SPEAKING ABOUT money in connection with art has often been considered as lacking in refinement. But history has shown many times that a rumbling stomach can drown out even the most persistent muse.
It has been proven once again, as one of Bratislava’s independent galleries, Bastart, closed in February due to a lack of resources.
Opened in September 2006 with the aim of bringing Slovaks closer to the latest trends in the international art scene, the Bastart Gallery on Štetinova Street offered visitors dozens of exhibitions by visual artists from all over Europe.
“We were hoping to create something that had never existed in the city, namely a platform for contemporary artists from both Slovakia and abroad who wanted to exchange their views on art,” Petra Feriancová, founder and curator of the gallery, told The Slovak Spectator.
This was to be achieved mainly through the curator’s minimal influence on the conception of the artists’ displays.
“In Slovakia, these types of galleries are still comparatively rare, whereas in many other countries they have become firmly established,” Feriancová observed.
“There, curators have been replaced by ‘gallerists’, who cooperate with a certain group of artists but do not interfere with the creation of their projects. These people literally ‘entrust’ the artists with the gallery space and give them the opportunity to express themselves.”
With such a model in mind, Feriancová, who is an artist herself, organised, for example, a successful site-specific exhibition by Tomáš Vaněk titled Particips. His original installations “playing with perceptual processes” were then filmed by the Czech filmmaker Martin Ježek and screened during the closing ceremony.
Another display that captured the interest of a large public following was A Thing of Mine That May Not Be Mine. A number of noted contemporary artists such as Filip Vančo, Denisa Lehocká and Boris Ondreička were asked to put on show a piece of art that they considered essential to their work, even if it was created by someone else. The whole installation was formally linked by paper in different forms, or “paper as principle”.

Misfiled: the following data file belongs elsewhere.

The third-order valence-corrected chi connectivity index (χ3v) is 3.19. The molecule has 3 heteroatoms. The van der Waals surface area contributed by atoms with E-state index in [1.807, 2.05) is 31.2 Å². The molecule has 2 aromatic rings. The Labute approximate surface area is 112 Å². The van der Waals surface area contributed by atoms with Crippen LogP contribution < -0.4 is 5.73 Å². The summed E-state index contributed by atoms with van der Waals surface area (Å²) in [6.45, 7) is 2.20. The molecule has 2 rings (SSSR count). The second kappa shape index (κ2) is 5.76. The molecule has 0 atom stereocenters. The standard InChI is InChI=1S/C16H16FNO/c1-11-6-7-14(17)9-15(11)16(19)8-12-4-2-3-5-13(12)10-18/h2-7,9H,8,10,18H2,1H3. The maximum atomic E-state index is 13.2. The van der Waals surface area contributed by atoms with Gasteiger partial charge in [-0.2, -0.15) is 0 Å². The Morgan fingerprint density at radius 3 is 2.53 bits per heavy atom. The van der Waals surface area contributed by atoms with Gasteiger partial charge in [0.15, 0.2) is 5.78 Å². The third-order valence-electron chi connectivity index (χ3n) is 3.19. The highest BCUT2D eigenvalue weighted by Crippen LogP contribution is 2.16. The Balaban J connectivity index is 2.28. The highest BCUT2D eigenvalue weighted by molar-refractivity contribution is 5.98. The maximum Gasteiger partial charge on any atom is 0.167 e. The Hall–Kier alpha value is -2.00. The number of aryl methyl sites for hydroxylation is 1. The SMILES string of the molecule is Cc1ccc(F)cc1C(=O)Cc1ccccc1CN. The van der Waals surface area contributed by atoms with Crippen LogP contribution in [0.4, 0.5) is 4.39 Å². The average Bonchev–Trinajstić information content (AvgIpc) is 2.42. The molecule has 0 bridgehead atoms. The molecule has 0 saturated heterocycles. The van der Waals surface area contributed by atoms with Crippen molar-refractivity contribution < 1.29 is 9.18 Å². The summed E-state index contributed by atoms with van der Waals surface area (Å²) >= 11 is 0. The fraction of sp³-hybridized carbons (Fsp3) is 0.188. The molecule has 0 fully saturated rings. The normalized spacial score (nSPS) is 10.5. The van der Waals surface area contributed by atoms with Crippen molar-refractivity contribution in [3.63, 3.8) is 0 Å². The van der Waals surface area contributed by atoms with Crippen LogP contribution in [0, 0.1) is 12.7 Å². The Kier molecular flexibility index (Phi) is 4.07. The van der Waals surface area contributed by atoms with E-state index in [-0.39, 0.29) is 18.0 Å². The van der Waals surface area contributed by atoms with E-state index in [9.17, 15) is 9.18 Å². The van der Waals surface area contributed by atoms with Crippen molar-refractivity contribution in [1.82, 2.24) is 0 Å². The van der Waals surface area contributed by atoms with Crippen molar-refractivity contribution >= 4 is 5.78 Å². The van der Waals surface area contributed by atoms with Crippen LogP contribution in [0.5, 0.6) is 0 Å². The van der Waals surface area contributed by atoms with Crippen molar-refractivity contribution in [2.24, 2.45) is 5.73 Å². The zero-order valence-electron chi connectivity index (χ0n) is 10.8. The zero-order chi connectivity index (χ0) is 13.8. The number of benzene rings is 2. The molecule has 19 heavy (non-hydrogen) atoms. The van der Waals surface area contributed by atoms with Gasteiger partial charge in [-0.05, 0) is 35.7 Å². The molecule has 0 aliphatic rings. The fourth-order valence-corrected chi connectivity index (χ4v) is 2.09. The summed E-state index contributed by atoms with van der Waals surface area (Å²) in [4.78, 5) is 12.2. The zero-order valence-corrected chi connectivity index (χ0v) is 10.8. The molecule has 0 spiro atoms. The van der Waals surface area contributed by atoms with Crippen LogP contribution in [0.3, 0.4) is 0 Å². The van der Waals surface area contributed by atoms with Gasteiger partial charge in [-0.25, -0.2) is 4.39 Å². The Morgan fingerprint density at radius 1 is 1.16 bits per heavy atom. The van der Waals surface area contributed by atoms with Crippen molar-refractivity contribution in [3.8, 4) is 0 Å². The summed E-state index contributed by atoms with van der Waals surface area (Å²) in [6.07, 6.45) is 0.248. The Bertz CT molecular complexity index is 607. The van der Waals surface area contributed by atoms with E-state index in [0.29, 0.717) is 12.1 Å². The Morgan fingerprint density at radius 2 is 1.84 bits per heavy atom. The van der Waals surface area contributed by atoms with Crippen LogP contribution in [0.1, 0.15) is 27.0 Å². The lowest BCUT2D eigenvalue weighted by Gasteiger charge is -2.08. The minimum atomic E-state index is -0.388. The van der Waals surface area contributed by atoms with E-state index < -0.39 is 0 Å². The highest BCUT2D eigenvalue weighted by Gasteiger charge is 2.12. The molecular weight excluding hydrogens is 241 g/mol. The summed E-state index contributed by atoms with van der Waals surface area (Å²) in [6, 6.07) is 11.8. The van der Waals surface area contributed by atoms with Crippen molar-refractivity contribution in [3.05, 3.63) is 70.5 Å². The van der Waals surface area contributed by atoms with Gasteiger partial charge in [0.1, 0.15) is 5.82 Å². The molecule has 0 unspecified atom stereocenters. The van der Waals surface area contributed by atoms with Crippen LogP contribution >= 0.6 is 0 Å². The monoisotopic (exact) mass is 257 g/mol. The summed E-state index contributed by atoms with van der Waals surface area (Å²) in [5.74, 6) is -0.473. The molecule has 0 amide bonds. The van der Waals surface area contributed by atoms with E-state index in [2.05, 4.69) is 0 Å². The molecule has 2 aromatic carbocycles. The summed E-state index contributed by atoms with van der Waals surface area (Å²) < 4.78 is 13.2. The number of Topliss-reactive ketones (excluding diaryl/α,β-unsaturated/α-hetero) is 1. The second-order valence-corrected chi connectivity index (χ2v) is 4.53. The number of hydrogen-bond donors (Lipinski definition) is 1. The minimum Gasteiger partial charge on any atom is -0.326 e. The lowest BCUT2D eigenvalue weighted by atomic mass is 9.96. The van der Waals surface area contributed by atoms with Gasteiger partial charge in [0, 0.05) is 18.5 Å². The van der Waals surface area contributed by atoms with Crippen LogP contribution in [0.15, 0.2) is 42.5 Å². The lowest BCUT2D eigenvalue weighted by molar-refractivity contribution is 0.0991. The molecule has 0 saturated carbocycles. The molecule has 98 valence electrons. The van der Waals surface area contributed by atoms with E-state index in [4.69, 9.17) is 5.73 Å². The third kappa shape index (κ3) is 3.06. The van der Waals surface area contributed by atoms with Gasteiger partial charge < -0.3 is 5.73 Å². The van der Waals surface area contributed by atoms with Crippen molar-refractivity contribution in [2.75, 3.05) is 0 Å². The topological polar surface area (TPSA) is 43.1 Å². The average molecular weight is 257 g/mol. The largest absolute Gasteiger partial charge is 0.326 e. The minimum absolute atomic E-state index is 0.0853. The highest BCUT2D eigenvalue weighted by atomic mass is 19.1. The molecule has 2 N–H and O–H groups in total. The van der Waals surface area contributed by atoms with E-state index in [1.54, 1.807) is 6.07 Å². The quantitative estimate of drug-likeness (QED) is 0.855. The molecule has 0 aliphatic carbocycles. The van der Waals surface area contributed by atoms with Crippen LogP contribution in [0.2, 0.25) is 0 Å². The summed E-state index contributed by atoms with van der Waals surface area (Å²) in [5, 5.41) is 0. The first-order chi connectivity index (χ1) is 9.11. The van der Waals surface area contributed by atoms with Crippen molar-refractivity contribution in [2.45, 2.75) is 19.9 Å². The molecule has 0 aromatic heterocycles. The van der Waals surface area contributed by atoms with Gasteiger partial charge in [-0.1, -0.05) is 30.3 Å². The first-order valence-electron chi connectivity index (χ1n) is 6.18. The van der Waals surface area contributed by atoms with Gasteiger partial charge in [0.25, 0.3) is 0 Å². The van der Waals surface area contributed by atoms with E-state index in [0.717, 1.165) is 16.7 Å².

All this was done at a time when Feriancová enjoyed private support and could “focus single-mindedly on her goal of promoting the careers and work of cutting-edge contemporary artists”, as The Slovak Spectator wrote in 2007. But gradually her resources ran out and she faced more and more financial problems. With her projects receiving only unreliable one-off grants, she was forced to accept a higher number of commercial displays that did not always suit her taste.
Moreover, the Bastart Gallery did not gain as many devotees as Feriancová had hoped at the beginning.
“The biggest problem, I think, is that the Slovak public is not yet open enough to accept artists they have never heard of,” she said. “I managed to bring to the country several outstanding personalities, such as Sharon Kivland and Roxy Walsh from the UK, and, unfortunately, some of these visits went almost totally unnoticed.”
Today, Feriancová admits her plans were perhaps too ambitious.
“It is obviously impossible to run a gallery without regular income or financial aid from a third party,” she remarked. “When you spend 90 percent of your time worrying about and seeking money, the art becomes secondary.”
Nevertheless, the curator expressed her belief that the three years were worthwhile.
“Through Bastart, we made a lot of displays available that would otherwise never have been presented in Slovakia,” she stated.
“And what is also extremely positive is that a number of Slovaks were received abroad only thanks to the gallery. In 2007, for example, works by three local contemporary artists were exhibited in Vienna as part of an exchange project co-organised by Bastart," she said, concluding: "So finally, our achievements have been considerable.”
16. Feb 2009 at 0:00 | Dominika Uhríková